**b**) front view of the manufactured filter, (

**c**) top view of the manufactured filter, (

**d**) the device under test where the adaptors match with the flanges and (

**e**) S

_{11}and S

_{21}.

**Figure 9.**Prototyped eighth-order WG ZOR BPF via 3D-printing process: (

**a**) basic idea of FDM [18], (

**b**) the 3D printer employed here and its working mechanism [19], (

**c**) front view of the inside garnished by the flange body, (

**d**) top view of the 3D-printed filter, (

**e**) our 3D-printed WG filter under test and (

**f**) S

_{11}and S

_{21}.

**Figure 10.**Comparing the proposed filter and nonmetamaterial filter with respect to geometries and frequency responses.

Item | Value |
---|---|

Insertion Loss | ≤1 dB |

Center Frequency | 7.5 GHz |

Bandwidth | 500 MHz |

Reflection coefficient | ≤−15 dB |

Out of Band Rejection (or Skirt) | ≤−40 dB (fc $\pm $ 500 MHz) |

Variable | Value | Variable | Value |
---|---|---|---|

${L}_{P1}$ | 0.998 nH | ${L}_{P2}$ | 0.516 nH |

${L}_{P3}$ | 0.417 nH | ${L}_{P4}$ | 0.408 nH |

${C}_{P1}$ | 0.442 pF | ${C}_{P2}$ | 0.859 pF |

${C}_{P3}$ | 1.064 pF | ${C}_{P4}$ | 1.088 pF |

length1 | 20 mm | length2 | 15.6 mm |

length3 | 16.6 mm | length4 | 16.5 mm |

length5 | 16.6 mm |

Variable | Value | Variable | Value |
---|---|---|---|

L_{R} | 1.6 nH | C_{R} | 2.27 pF |

L1 | 0.586 nH | C1 | 0.626 pF |

L2 | 1.51 nH |

Variable | Value [mm] | Variable | Value [mm] |
---|---|---|---|

L1 | 8.8 | W1 | 1 |

L2 | 4.7 | W2 | 1 |

L3 | 3.4 | W3 | 1 |

Variable | Value [mm] | Variable | Value [mm] |
---|---|---|---|

L1 | 8 | W2 | 1 |

L2 | 5.7 | W3 | 1 |

L3 | 2.9 | gap | 15 |

W1 | 1 |

Resonator#1 | |||

Variable | Value [mm] | Variable | Value [mm] |

L1 | 12.2 | W1 | 1 |

L2 | 4.7 | W2 | 1 |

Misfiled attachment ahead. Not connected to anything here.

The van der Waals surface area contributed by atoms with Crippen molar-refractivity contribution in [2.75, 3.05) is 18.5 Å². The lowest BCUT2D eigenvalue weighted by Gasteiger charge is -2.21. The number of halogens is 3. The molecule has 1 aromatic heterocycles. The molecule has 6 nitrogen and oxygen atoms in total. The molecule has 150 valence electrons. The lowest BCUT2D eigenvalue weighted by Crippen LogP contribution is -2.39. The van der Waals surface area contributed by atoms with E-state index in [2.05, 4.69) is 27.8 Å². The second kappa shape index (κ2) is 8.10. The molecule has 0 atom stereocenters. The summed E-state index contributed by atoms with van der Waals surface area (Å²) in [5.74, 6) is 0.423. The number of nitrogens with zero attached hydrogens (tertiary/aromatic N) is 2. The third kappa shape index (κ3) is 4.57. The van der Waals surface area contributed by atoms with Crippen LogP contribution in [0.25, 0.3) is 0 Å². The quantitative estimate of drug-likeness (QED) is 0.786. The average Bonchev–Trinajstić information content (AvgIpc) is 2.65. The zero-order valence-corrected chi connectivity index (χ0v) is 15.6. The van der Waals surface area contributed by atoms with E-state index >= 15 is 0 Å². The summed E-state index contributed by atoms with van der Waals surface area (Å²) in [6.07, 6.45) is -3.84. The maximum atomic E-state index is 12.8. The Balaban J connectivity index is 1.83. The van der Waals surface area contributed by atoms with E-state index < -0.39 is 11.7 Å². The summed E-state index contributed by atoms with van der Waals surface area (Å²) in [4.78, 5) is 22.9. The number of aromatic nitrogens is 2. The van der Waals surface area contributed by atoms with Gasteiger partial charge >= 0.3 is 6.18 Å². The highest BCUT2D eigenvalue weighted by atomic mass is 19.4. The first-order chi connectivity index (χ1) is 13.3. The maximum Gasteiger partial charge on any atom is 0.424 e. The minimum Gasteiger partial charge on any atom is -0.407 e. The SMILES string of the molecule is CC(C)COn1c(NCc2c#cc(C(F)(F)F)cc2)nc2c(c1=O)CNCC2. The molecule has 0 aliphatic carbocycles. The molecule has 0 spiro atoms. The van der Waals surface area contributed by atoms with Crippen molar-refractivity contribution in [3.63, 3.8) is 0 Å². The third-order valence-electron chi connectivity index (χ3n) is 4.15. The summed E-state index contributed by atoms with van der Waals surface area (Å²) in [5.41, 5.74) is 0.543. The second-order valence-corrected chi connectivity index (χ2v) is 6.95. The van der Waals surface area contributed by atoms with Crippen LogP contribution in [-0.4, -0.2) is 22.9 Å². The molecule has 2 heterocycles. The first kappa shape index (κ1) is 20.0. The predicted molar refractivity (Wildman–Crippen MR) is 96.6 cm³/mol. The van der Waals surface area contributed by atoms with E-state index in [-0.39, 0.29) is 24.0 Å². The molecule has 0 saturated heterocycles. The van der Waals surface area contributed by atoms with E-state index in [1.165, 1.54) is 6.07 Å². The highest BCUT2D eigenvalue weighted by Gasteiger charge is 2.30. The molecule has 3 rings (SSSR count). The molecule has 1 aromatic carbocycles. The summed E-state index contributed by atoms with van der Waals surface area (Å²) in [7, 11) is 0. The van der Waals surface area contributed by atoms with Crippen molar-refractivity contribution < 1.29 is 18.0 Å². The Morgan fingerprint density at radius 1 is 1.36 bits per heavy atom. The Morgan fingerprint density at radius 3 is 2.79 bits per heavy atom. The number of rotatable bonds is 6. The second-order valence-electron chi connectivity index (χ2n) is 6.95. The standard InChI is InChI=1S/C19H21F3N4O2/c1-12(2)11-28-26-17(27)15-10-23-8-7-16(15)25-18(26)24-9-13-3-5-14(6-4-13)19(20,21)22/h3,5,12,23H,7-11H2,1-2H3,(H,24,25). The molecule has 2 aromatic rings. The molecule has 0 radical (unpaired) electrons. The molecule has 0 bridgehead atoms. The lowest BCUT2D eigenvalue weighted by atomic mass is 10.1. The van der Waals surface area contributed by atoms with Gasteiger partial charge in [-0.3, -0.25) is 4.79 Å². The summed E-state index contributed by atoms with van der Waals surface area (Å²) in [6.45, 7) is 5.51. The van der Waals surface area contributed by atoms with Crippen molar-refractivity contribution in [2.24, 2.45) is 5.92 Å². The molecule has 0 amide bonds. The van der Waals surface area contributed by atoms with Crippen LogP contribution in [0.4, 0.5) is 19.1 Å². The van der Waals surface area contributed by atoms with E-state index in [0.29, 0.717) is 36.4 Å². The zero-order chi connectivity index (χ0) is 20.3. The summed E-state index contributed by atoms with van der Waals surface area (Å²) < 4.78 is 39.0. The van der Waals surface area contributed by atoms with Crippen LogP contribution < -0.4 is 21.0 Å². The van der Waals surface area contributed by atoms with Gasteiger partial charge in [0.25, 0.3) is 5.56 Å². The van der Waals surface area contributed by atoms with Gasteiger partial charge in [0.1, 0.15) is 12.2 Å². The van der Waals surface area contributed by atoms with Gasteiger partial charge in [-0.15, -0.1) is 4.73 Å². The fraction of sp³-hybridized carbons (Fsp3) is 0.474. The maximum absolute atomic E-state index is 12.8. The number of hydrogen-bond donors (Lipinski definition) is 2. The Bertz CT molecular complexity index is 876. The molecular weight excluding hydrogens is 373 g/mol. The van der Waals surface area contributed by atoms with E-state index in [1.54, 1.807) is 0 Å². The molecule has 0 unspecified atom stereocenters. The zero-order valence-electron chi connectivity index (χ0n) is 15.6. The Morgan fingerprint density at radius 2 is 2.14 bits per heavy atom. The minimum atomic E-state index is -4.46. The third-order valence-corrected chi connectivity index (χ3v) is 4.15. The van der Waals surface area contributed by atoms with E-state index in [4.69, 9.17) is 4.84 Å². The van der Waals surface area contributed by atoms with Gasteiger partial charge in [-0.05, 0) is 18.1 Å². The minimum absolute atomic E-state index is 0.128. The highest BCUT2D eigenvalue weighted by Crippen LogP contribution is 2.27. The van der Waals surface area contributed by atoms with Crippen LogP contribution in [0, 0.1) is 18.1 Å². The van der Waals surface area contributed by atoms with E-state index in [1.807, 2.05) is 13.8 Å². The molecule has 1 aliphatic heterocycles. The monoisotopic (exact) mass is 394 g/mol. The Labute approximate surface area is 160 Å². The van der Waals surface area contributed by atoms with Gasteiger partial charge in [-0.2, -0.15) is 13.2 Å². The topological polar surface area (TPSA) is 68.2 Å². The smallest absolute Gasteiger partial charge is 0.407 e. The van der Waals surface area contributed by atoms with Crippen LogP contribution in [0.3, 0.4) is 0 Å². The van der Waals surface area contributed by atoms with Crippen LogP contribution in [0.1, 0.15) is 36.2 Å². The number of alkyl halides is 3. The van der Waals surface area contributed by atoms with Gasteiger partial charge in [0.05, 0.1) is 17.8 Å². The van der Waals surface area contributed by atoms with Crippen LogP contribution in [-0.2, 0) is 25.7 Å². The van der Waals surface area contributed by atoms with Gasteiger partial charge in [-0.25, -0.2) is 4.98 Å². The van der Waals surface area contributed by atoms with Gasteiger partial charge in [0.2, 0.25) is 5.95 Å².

L3 | 1.5 | W3 | 1 |

Resonator#2 | |||

Variable | Value [mm] | Variable | Value [mm] |

L1 | 9.1 | W1 | 1 |

L2 | 4.7 | W2 | 1 |

L3 | 3.1 | W3 | 1 |

Resonator#3 | |||

Variable | Value [mm] | Variable | Value [mm] |

L1 | 8.8 | W1 | 1 |

L2 | 4.8 | W2 | 1 |

L3 | 3.3 | W3 | 1 |

Resonator#4 | |||

Variable | Value [mm] | Variable | Value [mm] |

L1 | 8.8 | W1 | 1 |

L2 | 4.7 | W2 | 1 |

L3 | 3.4 | W3 | 1 |

Gap | |||

Variable | Value [mm] | Variable | Value [mm] |

gap1 | 15.8 | gap3 | 15.2 |

gap2 | 15.5 | gap4 | 15.6 |

**Table 7.**The values of the physical dimensions of the eighth-order filter, factoring in fabrication.

Resonator#1 | |||

Variable | Value [mm] | Variable | Value [mm] |

L1 | 12.77 | W1 | 1 |

L2 | 4.7 | W2 | 1 |

L3 | 1.74 | W3 | 1 |

Resonator#2 | |||

Variable | Value [mm] | Variable | Value [mm] |

L1 | 9.8 | W1 | 1 |

L2 | 4.7 | W2 | 1 |

L3 | 3.48 | W3 | 1 |

Resonator#3 | |||

Variable | Value [mm] | Variable | Value [mm] |

L1 | 9.15 | W1 | 1 |

L2 | 4.7 | W2 | 1 |

L3 | 3.84 | W3 | 1 |

Resonator#4 | |||

Variable | Value [mm] | Variable | Value [mm] |

L1 | 9.1 | W1 | 1 |

L2 | 4.7 | W2 | 1 |

L3 | 3.86 | W3 | 1 |

Gap | |||

Variable | Value [mm] | Variable | Value [mm] |

gap1 | 15.4 | gap3 | 15.3 |

gap2 | 16.8 | gap4 | 14.9 |

${\mathit{f}}_{0}$ (GHz) | Insertion Loss (dB) | Attenuation (dB) | WG Flange | $\mathbf{Resonator}\text{}\mathbf{length}\text{}\left({\mathit{\lambda}}_{\mathit{g}}\right)$ | Meta-Material | |
---|---|---|---|---|---|---|

[5] | 11 | < 1 | 55 | WR-90 | 0.68 | X |

[7] | 11 | < 1 | 50 | WR-90 | 0.51 | X |

[15] | 30 | 2 | 4.6 | WR-28 | 0.57 | X |

[16] | 9.45 | 0.08 | >20 | WR-90 | 0.51 | X |

[17] | 8.175 | 0.35 | 7.9 | WR-112 | 0.41 | X |

This work | 7.5 | 0.9 | 40 | WR-112 | 0.05 | O |

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## Share and Cite

**MDPI and ACS Style**

Cho, J.; Seo, Y.; Cho, J.; Park, K.Y.; Park, J.; Lee, H.; Kahng, S.
Effective Size Reduction of the Metallic Waveguide Bandpass Filter with Metamaterial Resonators and Its 3D-Printed Version. *Sensors* **2023**, *23*, 1173.
https://doi.org/10.3390/s23031173

**AMA Style**

Cho J, Seo Y, Cho J, Park KY, Park J, Lee H, Kahng S.
Effective Size Reduction of the Metallic Waveguide Bandpass Filter with Metamaterial Resonators and Its 3D-Printed Version. *Sensors*. 2023; 23(3):1173.
https://doi.org/10.3390/s23031173

**Chicago/Turabian Style**

Cho, Junghyun, Yejune Seo, Jihaeng Cho, Kyoung Youl Park, Joongki Park, Hosub Lee, and Sungtek Kahng.
2023. "Effective Size Reduction of the Metallic Waveguide Bandpass Filter with Metamaterial Resonators and Its 3D-Printed Version" *Sensors* 23, no. 3: 1173.
https://doi.org/10.3390/s23031173